Chisbury Chapel sits high upon the steep
Chisbury Lane, which climbs for about a kilometre from the north-west
corner of Little Bedwyn. The chapel, a manor house and farm buildings
were all built within the boundary of an unremarkable hill fort. The
chapel was constructed by the early thirteenth century, presumably by
the lord of Chisbury manor. It was known as St Stephen's Church
in 1496, and was served until 1547, when the chaplain's tithes passed
to the Crown by Act.
The chapel later became a barn and by 1998 was in
a semi-ruinous state, although it has since been preserved. The building
is rectangular, built in rubble with ashlar dressings. Old rendering
survives inside and outside, and the scars of a screen between the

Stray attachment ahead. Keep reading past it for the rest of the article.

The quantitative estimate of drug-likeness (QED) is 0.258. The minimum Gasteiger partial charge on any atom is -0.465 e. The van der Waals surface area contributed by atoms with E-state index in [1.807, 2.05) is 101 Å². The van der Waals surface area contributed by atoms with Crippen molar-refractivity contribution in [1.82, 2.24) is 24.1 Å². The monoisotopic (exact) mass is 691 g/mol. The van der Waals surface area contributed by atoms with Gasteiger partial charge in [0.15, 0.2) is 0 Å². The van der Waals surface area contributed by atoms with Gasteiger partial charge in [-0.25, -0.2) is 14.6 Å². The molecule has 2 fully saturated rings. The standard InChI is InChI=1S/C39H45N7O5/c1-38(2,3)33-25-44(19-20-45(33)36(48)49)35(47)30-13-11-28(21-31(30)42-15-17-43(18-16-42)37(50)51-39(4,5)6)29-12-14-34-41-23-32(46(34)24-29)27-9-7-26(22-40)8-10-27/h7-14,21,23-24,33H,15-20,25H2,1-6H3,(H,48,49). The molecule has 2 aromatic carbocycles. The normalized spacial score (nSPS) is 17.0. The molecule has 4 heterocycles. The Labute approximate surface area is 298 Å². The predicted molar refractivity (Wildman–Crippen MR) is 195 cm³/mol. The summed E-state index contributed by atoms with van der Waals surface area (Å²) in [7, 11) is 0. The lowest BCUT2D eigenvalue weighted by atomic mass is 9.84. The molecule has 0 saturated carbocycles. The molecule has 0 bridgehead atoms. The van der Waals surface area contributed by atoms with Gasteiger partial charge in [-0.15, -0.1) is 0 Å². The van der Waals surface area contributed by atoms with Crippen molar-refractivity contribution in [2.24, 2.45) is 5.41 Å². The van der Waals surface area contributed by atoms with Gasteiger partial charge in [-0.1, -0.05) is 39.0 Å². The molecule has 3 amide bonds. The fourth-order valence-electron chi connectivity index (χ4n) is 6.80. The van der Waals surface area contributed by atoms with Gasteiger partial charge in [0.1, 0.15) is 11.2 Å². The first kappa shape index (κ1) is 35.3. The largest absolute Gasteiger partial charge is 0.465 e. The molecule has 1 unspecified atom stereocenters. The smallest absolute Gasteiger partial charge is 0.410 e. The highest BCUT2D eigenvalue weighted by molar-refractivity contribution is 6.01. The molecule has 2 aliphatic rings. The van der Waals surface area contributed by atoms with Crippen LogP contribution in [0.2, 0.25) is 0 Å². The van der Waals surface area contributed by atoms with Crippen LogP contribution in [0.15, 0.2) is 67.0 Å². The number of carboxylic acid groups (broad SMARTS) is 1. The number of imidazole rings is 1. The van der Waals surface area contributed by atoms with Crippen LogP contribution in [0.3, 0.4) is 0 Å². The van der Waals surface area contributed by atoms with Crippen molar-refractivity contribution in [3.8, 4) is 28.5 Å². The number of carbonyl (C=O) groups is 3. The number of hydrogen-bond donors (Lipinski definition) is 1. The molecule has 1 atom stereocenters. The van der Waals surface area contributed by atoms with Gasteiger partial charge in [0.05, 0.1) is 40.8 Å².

chancel and the nave can be seen on the rendering inside the building.
The north doorway survives from the thirteenth century, the south
doorway is nineteenth century, and the roof has largely been rebuilt.
St Michael's Church, Little Bedwyn, lies
at the northern end of Church Street, which itself is at the northern
end of this small village, adjoining School Lane. The parish, which now
includes Chisbury, was apparently part of a large estate called Bedwyn,
which in the early Middle Ages was held by the kings of Wessex and
England. Chisbury was separated from the estate in 778, and Little Bedwyn
in the twelfth or early thirteenth century. The church dates from
By 1405 it was known as St Michael's, and was built
with flint rubble and ashlar. It consists of a chancel with north vestry,
an aisled and clerestoried nave with south porch, and a west tower with
stone spire. The narrow nave and the arcades were built about 1200. The
chancel and nave were reroofed in 1841, and the church was extensively
restored in 1868, at which time the vestry was added. The spire was
dismantled and rebuilt in 1963 after being struck by lightning.